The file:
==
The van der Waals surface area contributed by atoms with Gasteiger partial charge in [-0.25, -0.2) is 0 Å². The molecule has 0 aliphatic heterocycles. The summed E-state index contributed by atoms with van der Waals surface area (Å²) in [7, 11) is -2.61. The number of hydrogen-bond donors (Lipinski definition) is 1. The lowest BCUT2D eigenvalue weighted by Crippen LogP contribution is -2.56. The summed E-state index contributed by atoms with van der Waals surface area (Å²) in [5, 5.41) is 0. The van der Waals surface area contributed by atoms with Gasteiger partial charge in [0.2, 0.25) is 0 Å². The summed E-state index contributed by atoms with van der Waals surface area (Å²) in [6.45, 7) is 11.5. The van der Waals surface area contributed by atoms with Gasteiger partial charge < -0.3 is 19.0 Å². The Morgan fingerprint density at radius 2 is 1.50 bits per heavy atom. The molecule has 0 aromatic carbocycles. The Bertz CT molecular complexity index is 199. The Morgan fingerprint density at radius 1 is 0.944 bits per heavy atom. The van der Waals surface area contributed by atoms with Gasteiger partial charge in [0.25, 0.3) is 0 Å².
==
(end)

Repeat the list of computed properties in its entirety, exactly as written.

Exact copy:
The van der Waals surface area contributed by atoms with Gasteiger partial charge in [-0.25, -0.2) is 0 Å². The molecule has 0 aliphatic heterocycles. The summed E-state index contributed by atoms with van der Waals surface area (Å²) in [7, 11) is -2.61. The number of hydrogen-bond donors (Lipinski definition) is 1. The lowest BCUT2D eigenvalue weighted by Crippen LogP contribution is -2.56. The summed E-state index contributed by atoms with van der Waals surface area (Å²) in [5, 5.41) is 0. The van der Waals surface area contributed by atoms with Gasteiger partial charge in [0.2, 0.25) is 0 Å². The summed E-state index contributed by atoms with van der Waals surface area (Å²) in [6.45, 7) is 11.5. The van der Waals surface area contributed by atoms with Gasteiger partial charge < -0.3 is 19.0 Å². The Morgan fingerprint density at radius 2 is 1.50 bits per heavy atom. The molecule has 0 aromatic carbocycles. The Bertz CT molecular complexity index is 199. The Morgan fingerprint density at radius 1 is 0.944 bits per heavy atom. The van der Waals surface area contributed by atoms with Gasteiger partial charge in [0.25, 0.3) is 0 Å².